In Acts 8:18-24, Simon Magus attempts to purchase the ability to infuse people with the Holy Ghost. Thus began the concept of simony, the buying of religious offices. Yesterday, the governor of Illinois was arrested for attempting, among other things, to sell President-elect Obama's now-vacated Senate seat. There has been a general cry of outrage, but the simply fact is, all Blago was asking for was money. Really, is that so wrong? Well, illegal, yes. Horribly distasteful, yes. Subverting democracy, yes. Betraying the electorate in a way that confirms the worst paranoia of the electorate, yes. But wrong?
Who should get the seat, who is going to get it, and who can afford it are separate questions, I suppose, but if there is a special election, for example, candidates will spend money. "Who is going to get it" and "Who can afford it" are intertwined. For example, Oberweis and Ryan and Keyes are all still around. None of them are getting it, and all could probably afford it (well, maybe not Keyes.) On that basis the seat was never going to the highest bidder. The popular candidates are people like Jesse Jackson, the younger, and Tammy Duckworth, but really, does it make a difference? The people who were going to get the seat would have been the same anyway. Typically, a spouse is nominated, but I can't see Michelle Obama having the time.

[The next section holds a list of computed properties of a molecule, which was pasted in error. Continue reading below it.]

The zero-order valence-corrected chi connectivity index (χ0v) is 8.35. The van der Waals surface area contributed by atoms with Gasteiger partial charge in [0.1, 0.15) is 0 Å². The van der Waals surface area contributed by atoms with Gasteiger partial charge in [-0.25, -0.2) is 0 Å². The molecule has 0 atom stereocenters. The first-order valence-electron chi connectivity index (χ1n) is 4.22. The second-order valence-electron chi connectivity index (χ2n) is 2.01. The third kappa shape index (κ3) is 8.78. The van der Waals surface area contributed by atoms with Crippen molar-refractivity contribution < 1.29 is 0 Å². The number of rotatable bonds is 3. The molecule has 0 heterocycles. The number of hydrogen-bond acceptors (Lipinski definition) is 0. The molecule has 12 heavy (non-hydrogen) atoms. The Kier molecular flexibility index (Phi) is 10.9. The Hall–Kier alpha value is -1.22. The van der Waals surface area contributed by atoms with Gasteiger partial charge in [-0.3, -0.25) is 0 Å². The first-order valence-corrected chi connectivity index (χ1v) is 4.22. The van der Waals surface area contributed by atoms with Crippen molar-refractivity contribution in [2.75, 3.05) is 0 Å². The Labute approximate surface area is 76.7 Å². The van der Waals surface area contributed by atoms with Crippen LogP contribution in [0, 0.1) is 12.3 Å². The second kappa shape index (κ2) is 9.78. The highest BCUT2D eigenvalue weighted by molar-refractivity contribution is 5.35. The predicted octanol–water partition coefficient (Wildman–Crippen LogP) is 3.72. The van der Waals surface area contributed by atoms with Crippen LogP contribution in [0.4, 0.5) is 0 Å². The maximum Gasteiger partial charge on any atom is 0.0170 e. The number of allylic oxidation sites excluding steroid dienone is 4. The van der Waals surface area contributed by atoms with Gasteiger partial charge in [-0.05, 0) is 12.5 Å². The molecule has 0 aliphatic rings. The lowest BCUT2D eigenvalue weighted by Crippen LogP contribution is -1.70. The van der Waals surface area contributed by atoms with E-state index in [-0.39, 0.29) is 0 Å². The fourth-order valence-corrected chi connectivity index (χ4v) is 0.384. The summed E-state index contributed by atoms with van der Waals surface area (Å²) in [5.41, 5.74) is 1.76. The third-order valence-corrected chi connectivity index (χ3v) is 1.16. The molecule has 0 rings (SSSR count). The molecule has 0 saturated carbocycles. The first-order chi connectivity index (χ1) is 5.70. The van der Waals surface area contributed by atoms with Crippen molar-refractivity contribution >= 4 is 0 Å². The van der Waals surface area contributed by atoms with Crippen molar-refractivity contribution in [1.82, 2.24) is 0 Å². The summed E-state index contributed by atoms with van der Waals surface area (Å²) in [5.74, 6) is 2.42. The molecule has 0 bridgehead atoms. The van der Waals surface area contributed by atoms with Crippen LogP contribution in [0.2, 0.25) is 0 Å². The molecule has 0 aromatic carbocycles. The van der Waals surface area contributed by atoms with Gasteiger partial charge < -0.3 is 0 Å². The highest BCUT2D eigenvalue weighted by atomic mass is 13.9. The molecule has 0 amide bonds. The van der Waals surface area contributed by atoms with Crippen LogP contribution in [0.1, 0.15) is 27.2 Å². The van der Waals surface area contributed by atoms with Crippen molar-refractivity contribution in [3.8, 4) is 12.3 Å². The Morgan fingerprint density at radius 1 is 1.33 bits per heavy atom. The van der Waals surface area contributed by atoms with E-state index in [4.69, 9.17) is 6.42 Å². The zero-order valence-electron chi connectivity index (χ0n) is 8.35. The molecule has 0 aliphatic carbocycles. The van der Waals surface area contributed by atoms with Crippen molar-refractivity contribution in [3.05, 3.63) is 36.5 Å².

There are advantages, as I see it, to a straight forward above-board bribe for power. For one thing, there is no payback because "you owe the guy." You have your senate seat, and the governor's wife has her cush job. Things are even. If you just got the job "on merit," then there'd always be a feeling of gratitude. In Roddy's proposed system, there would be no future favors. The favors would all be in the past. You'd have your Senate seat. If Blago called for a favor, you could tell him where to go. What's he gonna do, take it back? Royal families have been selling patents of nobility for centuries.
On a side note, I was also amused at the outrage" over an Illinois governor being corrupt, because we've never seen that happen before.
As to who should get the seat. I'll tell you who could win an Illinois election for senate: Mike Ditka, Oprah Winfrey and Richard Daley. None of them want the job. (Though they'd all probably be fairly good at it, at least in comparison to the bozos we have in Congress now. Even Da Coach.)
I wouldn't mind seeing Paul Simon take the seat. The politician is dead, but the singer/songwriter is alive. He has the right name for an Illinois senator. And he once beat Connie Hawkins at one-on-one.
Here's my suggestion: Illinois should forfeit that seat. I say give it to whomever winds up losing the Minnesota senate race. That way both sides in Minnesota win, and Illinois has at least one political office that cannot involve it in a political scandal. When Obama's term as senator is over, Coleman or Franken can either move to Illinois or someone else can run.